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News :: Civil War history lessons fill Soldiers' Monument rededication
· 10:26am October 29th, 2012
Earlier this month, a daughter of a Civil War veteran died in Iowa.
That surprising fact was just one lesson learned by those who attended the re-dedication of the “Soldiers’ Monument” at Evergreen Cemetery on Saturday afternoon.
On Sunday Oct. 27, 1912, more than 1,000 area residents gathered around the statue of a Civil War soldier facing west with a rifle in his hand, to honor the 1,000 men from Benton County who had gone to war a half century earlier to preserve the Union.
On Saturday, Oct. 27, 2012, scores of area residents gathered in that same spot for the same reason: To remember with gratefulness those men from Benton County who served their country and sacrificed to preserve the United States.
Alex Vasquez, the Vinton-Shellsburg Middle School teacher and Civil War historian, helped organize the event. Three members from The Iowa Sons of Union Veterans of the Civil War joined area residents in honoring those who served 150 years ago.
Vasquez told the audience that the 2012 ceremony included several elements of the 1912 event; the community band played the same songs this year that the Vinton band played a century ago: Nearer, My God, To Thee; America; and The Battle Hymn of the Republic.
Four young girls pulled the rope a century ago to unveil the statue; the granddaughter of one of those girls spoke this year.
Betsy Hadley is a great-great-granddaughter of Albert M. Stanzer, who was the last surviving Benton County Civil War veteran. He moved to Vinton from Illinois in 1881 and died in 1939. Betsy learned before the ceremony that her grandmother had been one of the girls who unveiled the statue.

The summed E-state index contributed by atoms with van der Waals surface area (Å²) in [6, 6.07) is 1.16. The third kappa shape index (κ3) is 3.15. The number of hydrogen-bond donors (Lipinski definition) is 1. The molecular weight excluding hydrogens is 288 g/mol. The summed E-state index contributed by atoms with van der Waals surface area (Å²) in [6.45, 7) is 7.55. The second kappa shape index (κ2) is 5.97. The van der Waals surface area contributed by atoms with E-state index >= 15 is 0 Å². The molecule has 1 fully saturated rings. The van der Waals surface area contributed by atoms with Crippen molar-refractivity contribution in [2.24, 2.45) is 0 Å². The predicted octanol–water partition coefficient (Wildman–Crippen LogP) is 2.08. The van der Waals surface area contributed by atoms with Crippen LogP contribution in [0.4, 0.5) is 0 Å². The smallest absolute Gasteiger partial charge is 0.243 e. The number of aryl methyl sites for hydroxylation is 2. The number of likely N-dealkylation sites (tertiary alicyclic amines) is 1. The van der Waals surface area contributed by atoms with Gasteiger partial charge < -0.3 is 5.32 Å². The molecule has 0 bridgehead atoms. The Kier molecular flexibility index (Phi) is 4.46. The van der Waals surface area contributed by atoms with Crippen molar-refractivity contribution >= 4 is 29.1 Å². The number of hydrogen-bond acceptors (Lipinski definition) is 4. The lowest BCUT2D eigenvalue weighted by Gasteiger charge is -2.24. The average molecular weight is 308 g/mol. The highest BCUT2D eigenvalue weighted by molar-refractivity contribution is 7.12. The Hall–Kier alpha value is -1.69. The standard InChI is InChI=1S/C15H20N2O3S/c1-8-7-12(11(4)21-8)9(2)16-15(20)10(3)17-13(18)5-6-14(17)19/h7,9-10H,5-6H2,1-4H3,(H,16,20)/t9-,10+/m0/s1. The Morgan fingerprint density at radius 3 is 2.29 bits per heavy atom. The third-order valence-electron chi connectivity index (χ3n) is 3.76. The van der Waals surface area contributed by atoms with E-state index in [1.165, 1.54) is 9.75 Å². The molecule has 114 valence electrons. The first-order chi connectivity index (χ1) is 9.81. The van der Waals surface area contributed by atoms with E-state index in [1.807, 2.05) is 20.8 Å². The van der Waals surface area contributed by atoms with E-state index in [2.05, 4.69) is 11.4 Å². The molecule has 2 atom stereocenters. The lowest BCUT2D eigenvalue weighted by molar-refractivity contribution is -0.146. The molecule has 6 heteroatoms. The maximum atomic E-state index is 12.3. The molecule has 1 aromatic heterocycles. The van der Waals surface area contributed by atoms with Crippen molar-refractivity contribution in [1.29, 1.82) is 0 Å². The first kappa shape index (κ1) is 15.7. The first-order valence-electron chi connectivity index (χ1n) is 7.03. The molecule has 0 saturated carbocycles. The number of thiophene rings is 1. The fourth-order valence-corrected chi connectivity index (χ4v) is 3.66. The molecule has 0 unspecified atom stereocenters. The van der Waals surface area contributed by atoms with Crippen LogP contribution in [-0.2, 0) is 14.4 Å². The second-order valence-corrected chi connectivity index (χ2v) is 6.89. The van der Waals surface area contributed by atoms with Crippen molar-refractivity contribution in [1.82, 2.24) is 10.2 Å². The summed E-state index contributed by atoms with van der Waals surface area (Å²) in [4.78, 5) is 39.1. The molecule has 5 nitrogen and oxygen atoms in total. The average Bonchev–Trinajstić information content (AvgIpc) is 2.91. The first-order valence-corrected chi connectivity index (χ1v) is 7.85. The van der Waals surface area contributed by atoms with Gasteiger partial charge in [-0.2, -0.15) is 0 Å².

Hugh Mossman, a Vinton lawyer, was the last speaker of the 1912 event. His grandson, Vinton lawyer Mark Mossman, spoke last this year. Mark Mossman told the audience that the Civil War was just the beginning of the long struggle for equality and justice that continues to this day.
Danny Edward Krock, a 2ndLieutenant in Company A of the Iowa 49thVolunteer Infantry SVR, led most of the ceremony. Krock, who joined the Iowa Sons of the Union Veterans of the Civil War after learning that he had several ancestors who served, was dressed in full Civil War uniform as he spoke about the history of the war, and especially about Iowans who served. Two other members of that organization helped Krock with the ceremony.
John Austin, a retired Benton County deputy and a Civil War Cavalry re-enactor, also participated, accompanying a group of Civil War re-enactors who paraded through the cemetery before the ceremony began.
On Oct 4, Rosella Scieszinski, age 103, died in a care center in Albia, Iowa. Her father was John Brandson, who served with Co. A, 6th WI Vols. “Iron Brigade.”
Krock told the audience that there are several people still alive whose fathers fought in the Civil War. See a list HERE and a story HERE. Scieszinski was the last known child of a Civil War veteran in Iowa. There are also many known children of men who served in the Confederate Army who are still alive.
The Iowa 49th seeks to preserve Civil War history and Civil War monuments.
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